New York Trade Book Design in the Nineteen-Forties and Fifties
Alongside the long-acknowledged spectacular American book design by the fine printers that focused on limited editions, there flourished a school of lower-profile designers working with commercial printing plants that brought high quality into the run-of-the-mill production of major New York publishers like Alfred A. Knopf and Random House. The names of W.A. Dwiggins, George Salter, and Warren Chappell may come up today in reference to their jacket design, but their major legacy were the trade book interiors: well-designed, well-set, and well-crafted, that went on to influence the appearance of American books for many years to come. These trade book designers, publishers, and production managers were the mainstay of The Typophiles membership for many decades. David R. Godine will revisit their work and discuss their accomplishments.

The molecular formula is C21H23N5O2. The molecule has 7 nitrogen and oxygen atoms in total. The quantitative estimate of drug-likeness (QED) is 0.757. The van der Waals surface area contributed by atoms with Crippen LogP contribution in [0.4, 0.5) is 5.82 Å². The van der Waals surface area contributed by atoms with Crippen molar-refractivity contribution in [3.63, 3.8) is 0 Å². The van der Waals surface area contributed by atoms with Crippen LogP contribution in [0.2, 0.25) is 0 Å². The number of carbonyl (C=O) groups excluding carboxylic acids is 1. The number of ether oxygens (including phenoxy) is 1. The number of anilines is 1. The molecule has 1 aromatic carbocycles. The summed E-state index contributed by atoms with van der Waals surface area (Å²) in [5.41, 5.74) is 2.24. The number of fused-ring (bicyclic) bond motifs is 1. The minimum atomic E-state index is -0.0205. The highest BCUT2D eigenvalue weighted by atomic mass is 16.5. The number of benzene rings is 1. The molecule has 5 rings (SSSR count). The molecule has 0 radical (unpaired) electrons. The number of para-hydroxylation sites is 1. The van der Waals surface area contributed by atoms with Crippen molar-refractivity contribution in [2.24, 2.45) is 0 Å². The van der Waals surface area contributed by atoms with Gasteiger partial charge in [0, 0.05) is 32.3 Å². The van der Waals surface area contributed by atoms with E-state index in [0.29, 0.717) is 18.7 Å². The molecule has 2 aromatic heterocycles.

Since 1970, David R. Godine has been an independent trade book publisher in Boston, noted for the high quality of his books, in their content, as well as their design, printing, and production—his own lifework being an embodiment of the aspirations of the midcentury New York book people.